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Moses in Corinth
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Scholars have long puzzled over the imagery focused on Moses in 2 Corinthians 3; it is unclear how that imagery fits into the larger context of the letter. Many have explained the imagery as the apostle's reaction to the "super-apostles," Jewish missionaries mentioned later in the letter. These preachers, it has been argued, promoted either a Î¸Îµá¿ Î¿Ï á¼ Î½Î®Ï or a Judaizing agenda. In Moses in Corinth, Paul B. Duff contends that the Moses imagery has nothing to do with the super-apostles but functions instead as an integral part of Paul's first apologia sent to Corinth. This apologia, found in 2 Cor 2:14-7:4, represents an independent letter sent to dispel suspicions about the apostle's honesty, integrity, and poor physical appearance.
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Table of Contents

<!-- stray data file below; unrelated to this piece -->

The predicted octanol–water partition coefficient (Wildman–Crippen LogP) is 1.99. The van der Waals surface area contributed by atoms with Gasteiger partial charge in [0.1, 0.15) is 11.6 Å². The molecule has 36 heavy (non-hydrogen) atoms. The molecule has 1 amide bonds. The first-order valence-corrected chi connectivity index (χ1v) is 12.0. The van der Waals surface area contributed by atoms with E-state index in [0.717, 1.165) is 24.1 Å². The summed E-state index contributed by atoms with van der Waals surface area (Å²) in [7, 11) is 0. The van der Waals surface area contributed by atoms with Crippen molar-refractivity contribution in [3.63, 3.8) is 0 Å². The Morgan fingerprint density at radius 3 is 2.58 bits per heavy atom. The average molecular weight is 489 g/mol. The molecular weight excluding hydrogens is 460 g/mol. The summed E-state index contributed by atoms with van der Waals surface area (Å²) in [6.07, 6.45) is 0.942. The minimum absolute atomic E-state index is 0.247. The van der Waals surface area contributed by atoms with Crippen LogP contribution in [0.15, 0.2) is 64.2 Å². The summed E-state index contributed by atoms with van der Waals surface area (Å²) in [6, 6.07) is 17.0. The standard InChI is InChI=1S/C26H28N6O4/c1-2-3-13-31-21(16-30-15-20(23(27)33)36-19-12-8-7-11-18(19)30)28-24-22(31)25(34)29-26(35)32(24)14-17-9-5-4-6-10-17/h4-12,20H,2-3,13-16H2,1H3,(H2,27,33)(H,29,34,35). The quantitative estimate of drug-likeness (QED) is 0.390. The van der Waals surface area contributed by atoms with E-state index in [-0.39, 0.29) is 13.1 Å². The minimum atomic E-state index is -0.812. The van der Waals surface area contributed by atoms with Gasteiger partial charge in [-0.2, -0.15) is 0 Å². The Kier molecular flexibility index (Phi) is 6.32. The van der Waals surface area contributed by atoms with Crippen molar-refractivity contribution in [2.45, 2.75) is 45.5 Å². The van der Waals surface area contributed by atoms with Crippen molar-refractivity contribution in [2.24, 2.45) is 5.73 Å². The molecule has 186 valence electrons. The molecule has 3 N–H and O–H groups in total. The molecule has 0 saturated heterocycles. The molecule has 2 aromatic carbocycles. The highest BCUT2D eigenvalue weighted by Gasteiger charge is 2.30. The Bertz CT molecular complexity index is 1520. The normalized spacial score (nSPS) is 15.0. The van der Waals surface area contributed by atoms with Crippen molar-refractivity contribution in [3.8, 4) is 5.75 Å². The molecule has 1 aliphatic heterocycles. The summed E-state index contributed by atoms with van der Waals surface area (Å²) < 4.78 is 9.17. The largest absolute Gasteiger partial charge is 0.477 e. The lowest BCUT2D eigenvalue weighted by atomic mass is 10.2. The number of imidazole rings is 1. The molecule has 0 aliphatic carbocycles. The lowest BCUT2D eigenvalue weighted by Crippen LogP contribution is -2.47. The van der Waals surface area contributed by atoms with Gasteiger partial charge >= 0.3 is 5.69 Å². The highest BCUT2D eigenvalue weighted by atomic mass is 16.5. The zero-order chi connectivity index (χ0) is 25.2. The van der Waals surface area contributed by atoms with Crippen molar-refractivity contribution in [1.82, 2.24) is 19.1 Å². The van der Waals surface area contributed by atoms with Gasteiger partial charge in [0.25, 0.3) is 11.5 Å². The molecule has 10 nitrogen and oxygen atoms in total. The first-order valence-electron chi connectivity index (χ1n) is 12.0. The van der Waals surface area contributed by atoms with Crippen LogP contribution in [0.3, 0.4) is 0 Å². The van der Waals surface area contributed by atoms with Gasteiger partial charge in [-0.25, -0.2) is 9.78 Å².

1 Introduction: The Problematic Nature of 2 Corinthians 3 2 The Question of the Integrity of 2 Corinthians 3 The Origins of Paul's First Apology 4 "Who is Fit for These Things?" (2 Cor 2:14-3:6) 5 The Ministries of Condemnation and Righteousness (2 Cor 3:6-11) 6 Not Like Moses? (2 Cor 3:12-18) 7 Reading Paul Reading Moses

About the Author

Paul B. Duff, Ph.D. (1988), University of Chicago, is Professor of Religion at the George Washington University and the author of Who Rides the Beast? Prophetic Rivalry and the Rhetoric of Crisis in the Churches of the Apocalypse (Oxford, 2001).

Reviews

"There is much to admire in this book. [...] The exegesis is clear even when it is complex, and the work is refreshingly concise, in part because Duff avoids the temptation to wade more deeply than necessary into the secondary literature. Most significantly, Duff's focus on Corinthian discontent with Paul and his ministry rather than on the ostensible characteristics of apostolic rivals proves fruitful and thus poses a serious challenge to interpreters working in the tradition of Georgi or under the long shadow cast by Baur. [...] Duff has made a substantial contribution not only to the exegesis of 2 Cor 3 but also to the study of the Corinthian correspondence more generally." - Ryan S. Schellenberg, Methodist Theological School in Ohio, Delaware, in: RBL 10 (2016)

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